Does this strike anyone else as 100% backwards? The student failed to follow the directives for his project and ignored suggested remedies and it’s the university that is punishing him? The fact that they ultimately approved his thesis despite the fact that he didn’t do what every other grad student does was one of the most generous acts of kindness I’ve seen a committee commit.

    It’s such a relief to know that we have these kinds of luminaries on the bench, likely for life—if not on the Supreme Court some day.

    • Ben says:

      Not saying I agree with him, but it’s not like he’s arguing to find in favor of the plaintiff. He’s arguing against granting summary judgment, and with first amendment issues I’d rather judges be more willing to go to trial instead of less.

      That said, it seems like it was the right decision to grant summary judgment against the guy who hates Science. But I’m not all that worried around judges who tread lightly around the first amendment.

      • Richard says:

        Having this go to jury trial on the question of whether this was a First Amendment violation would have been a monumental waste of judicial resources. And what if the jury had found that it was a violation? Then you would have had an appeal. Reinhardt’s opinion is just nuts – this isn’t close to being an arguable First Amendment violation.. That said, the chance of Reinhardt getting appointed to the Supreme Court is absolutely nil since he’s the most liberal judge on the Ninth Circuit and is the most reversed judge of anyone on the Court of Appeals

      • Paulk says:

        I was fine with his objection…until he started trying to offer this as any kind of defense. The fact that the other two judges do not agree upon the specific reason could be a good argument, though the two positions are not actually mutually exclusive, and the second appears more to be objecting that the silliness of the complaint would even go as far as the first.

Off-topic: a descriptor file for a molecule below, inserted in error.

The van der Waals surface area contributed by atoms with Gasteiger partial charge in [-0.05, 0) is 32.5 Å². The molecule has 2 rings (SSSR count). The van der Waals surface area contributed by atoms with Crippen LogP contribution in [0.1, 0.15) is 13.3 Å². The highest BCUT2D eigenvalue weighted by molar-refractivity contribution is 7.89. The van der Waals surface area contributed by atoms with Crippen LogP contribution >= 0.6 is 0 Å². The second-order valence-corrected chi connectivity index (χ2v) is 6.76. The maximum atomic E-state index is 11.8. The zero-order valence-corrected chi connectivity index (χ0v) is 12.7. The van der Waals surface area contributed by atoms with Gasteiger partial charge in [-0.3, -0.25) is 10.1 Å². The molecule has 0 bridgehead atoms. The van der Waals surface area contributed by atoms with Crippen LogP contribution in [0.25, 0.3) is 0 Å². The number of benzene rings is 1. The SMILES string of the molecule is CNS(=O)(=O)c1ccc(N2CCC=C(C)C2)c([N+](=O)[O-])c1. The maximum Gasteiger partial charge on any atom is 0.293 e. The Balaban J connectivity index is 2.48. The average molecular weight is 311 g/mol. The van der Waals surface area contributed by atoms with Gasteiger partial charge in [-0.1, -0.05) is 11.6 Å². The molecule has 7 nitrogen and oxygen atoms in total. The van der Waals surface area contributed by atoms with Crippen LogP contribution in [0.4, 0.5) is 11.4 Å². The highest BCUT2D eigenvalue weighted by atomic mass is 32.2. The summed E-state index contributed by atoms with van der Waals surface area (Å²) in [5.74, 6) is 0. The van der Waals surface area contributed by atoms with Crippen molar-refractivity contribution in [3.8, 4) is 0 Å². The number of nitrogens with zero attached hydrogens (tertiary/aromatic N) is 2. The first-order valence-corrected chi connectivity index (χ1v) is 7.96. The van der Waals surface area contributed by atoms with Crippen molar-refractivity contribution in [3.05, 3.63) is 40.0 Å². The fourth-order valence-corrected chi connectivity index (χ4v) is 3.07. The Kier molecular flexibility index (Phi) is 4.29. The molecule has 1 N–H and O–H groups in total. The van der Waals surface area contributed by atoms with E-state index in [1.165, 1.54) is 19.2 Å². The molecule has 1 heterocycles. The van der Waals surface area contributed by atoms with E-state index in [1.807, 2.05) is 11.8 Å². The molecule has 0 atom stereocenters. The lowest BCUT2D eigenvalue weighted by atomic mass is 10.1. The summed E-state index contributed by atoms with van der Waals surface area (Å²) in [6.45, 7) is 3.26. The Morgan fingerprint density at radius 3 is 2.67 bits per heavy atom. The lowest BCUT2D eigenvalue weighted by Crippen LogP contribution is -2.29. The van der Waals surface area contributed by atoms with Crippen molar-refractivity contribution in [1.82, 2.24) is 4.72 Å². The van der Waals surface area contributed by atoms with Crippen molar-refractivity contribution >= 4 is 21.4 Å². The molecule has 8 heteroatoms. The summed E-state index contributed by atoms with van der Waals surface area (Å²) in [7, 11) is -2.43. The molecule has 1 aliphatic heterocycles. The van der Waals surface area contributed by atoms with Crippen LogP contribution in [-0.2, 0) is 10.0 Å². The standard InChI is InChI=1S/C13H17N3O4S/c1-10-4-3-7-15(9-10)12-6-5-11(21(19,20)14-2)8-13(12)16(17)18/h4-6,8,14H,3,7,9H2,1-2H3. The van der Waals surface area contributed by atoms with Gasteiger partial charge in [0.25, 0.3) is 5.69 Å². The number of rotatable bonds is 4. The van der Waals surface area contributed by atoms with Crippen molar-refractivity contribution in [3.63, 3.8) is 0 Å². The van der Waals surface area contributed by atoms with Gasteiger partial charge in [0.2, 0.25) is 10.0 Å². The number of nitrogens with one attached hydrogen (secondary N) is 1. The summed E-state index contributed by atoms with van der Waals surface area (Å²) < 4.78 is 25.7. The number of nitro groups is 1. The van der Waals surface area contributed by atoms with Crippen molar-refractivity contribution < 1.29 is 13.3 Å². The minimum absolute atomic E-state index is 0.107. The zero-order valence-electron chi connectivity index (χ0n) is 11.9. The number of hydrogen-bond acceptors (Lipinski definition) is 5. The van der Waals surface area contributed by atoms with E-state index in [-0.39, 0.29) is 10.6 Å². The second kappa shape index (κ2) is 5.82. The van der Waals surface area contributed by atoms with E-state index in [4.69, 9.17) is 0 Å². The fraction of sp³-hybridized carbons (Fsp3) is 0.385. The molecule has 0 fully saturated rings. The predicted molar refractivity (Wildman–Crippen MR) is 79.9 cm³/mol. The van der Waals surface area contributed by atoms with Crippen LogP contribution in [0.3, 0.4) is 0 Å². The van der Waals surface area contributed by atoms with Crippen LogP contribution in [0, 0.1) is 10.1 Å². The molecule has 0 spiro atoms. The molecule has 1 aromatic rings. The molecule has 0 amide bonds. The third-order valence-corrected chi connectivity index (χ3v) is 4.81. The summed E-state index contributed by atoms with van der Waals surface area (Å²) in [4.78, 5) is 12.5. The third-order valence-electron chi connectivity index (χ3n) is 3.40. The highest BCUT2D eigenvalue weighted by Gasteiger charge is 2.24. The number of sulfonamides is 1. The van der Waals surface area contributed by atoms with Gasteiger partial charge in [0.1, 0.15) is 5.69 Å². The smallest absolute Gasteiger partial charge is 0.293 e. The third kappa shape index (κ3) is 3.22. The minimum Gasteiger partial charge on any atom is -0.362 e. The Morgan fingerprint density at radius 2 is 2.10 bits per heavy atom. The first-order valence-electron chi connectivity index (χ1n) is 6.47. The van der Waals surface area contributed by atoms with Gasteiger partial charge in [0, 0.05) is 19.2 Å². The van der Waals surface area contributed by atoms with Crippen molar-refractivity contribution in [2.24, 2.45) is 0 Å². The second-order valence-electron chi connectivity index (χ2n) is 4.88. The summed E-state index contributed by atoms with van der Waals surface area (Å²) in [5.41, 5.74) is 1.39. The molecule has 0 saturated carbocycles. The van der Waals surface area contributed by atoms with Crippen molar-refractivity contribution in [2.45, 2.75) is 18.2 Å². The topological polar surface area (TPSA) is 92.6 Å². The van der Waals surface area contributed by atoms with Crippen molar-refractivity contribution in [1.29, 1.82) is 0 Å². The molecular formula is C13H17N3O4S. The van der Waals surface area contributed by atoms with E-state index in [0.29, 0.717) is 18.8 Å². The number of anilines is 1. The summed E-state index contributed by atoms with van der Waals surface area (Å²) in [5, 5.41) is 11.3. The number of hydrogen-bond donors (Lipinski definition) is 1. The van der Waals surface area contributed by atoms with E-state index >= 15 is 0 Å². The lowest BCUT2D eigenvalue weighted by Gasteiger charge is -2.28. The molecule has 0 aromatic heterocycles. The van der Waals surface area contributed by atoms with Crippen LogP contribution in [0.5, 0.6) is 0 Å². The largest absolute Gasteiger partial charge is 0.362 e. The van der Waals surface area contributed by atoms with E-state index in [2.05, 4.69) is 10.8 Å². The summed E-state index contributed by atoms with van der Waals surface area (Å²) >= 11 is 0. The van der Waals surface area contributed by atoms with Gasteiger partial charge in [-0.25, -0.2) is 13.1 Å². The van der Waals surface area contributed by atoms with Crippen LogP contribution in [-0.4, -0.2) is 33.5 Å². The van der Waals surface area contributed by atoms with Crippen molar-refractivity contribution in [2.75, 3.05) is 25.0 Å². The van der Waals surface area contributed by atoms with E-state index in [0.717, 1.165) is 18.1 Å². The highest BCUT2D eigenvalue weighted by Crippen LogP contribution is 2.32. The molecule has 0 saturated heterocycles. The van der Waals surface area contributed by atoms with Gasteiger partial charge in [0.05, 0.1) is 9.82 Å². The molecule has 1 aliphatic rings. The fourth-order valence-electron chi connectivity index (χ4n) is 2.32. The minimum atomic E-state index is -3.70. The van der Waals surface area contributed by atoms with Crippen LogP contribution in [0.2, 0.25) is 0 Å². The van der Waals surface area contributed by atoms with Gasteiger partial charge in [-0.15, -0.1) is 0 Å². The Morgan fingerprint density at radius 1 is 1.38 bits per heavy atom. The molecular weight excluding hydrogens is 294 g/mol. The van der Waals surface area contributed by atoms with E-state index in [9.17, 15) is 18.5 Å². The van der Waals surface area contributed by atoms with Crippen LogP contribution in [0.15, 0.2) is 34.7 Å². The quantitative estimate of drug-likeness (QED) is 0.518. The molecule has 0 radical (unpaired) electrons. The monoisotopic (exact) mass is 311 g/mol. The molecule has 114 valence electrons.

But if you are going to argue that there is reasonable cause to believe that these First Amendment arguments might be upheld, it would help if you could offer an even moderately plausible justification for that position.

        No fair reading of this case could conclude that the school punished the student in any way, unless you consider it a student’s right to not have to follow the rules that are indisputably non-discriminatory. Stupid, yes. But we all live and die by them. As I said, the fact that they conferred the degree upon him at all despite his refusal, after following the appeals procedure and losing, to meet these easy requirements because he wanted to make a point, serves as the most obvious and complete rebuttal of his entire argument.

        I’m quite sure the committee wanted to fluke his ass after the way he treated them. Heck, I wanted them to.

        • Ben says:

          Alls I’m sayin’ is that I don’t see this as an issue worthy of making “oy this is who’s on the bench, for life no less” jokes out of.

          Judges have to make decisions about the idiosyncratic behavior of all kinds of groups and organizations, most of which they have no firsthand knowledge of. I’d rather they err on the side of a broader sense of the first amendment than on a narrower one.

          It would have been silly, Richard, for this particular case to have gone to an actual jury deliberation, you’re right. I just don’t think the judge deserves condemnation for arguing against summary judgment.

          • Paulk says:

            I tend toward ridicule here not because of his conclusion, but because his justification is transparently silly and shows not even the slightest attempt to contemplate the logical implications of his argument.

            It’s precisely the kind of narrowness of logic that leads to faulty conclusions all the time. I happen to be a very big First Amendment proponent—and fairly strongly liberal on most issues. Having someone making these kinds of ill-considered arguments in the performance of their job speaks very poorly of their suitability and, frankly, does the causes I care about far more harm than good.

      • But he’s considering the 1st amendment rights of the student as if faculty have no discretion beyond a rubber-stamp, as if “finishing” the thesis constituted successful completing the degree. If that standard held, anyone with a 1st draft could just declare themselves done and demand their degree.